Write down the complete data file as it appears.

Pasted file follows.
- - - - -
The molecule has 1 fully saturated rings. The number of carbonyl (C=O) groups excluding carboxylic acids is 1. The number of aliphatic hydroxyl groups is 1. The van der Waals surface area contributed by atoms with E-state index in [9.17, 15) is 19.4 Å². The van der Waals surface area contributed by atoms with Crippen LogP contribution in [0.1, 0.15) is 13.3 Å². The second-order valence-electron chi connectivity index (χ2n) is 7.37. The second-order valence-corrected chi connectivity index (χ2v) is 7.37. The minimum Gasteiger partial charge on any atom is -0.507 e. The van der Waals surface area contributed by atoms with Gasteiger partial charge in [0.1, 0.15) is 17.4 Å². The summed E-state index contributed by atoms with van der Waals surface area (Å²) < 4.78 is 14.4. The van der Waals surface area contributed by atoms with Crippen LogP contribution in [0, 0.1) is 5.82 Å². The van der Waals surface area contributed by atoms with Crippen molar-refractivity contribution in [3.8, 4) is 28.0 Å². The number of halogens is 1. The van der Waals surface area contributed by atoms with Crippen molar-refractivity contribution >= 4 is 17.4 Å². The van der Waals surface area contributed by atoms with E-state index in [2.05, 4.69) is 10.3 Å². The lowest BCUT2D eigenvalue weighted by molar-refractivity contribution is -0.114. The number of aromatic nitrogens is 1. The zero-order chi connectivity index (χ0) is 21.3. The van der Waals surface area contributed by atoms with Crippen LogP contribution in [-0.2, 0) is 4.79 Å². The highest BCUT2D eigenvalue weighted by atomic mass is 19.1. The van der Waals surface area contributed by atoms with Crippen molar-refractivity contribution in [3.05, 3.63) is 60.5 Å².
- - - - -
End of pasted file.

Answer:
The molecule has 1 fully saturated rings. The number of carbonyl (C=O) groups excluding carboxylic acids is 1. The number of aliphatic hydroxyl groups is 1. The van der Waals surface area contributed by atoms with E-state index in [9.17, 15) is 19.4 Å². The van der Waals surface area contributed by atoms with Crippen LogP contribution in [0.1, 0.15) is 13.3 Å². The second-order valence-electron chi connectivity index (χ2n) is 7.37. The second-order valence-corrected chi connectivity index (χ2v) is 7.37. The minimum Gasteiger partial charge on any atom is -0.507 e. The van der Waals surface area contributed by atoms with Gasteiger partial charge in [0.1, 0.15) is 17.4 Å². The summed E-state index contributed by atoms with van der Waals surface area (Å²) < 4.78 is 14.4. The van der Waals surface area contributed by atoms with Crippen LogP contribution in [0, 0.1) is 5.82 Å². The van der Waals surface area contributed by atoms with Crippen molar-refractivity contribution in [3.8, 4) is 28.0 Å². The number of halogens is 1. The van der Waals surface area contributed by atoms with Crippen molar-refractivity contribution >= 4 is 17.4 Å². The van der Waals surface area contributed by atoms with E-state index in [2.05, 4.69) is 10.3 Å². The lowest BCUT2D eigenvalue weighted by molar-refractivity contribution is -0.114. The number of aromatic nitrogens is 1. The zero-order chi connectivity index (χ0) is 21.3. The van der Waals surface area contributed by atoms with Crippen LogP contribution in [-0.2, 0) is 4.79 Å². The highest BCUT2D eigenvalue weighted by atomic mass is 19.1. The van der Waals surface area contributed by atoms with Crippen molar-refractivity contribution in [3.05, 3.63) is 60.5 Å².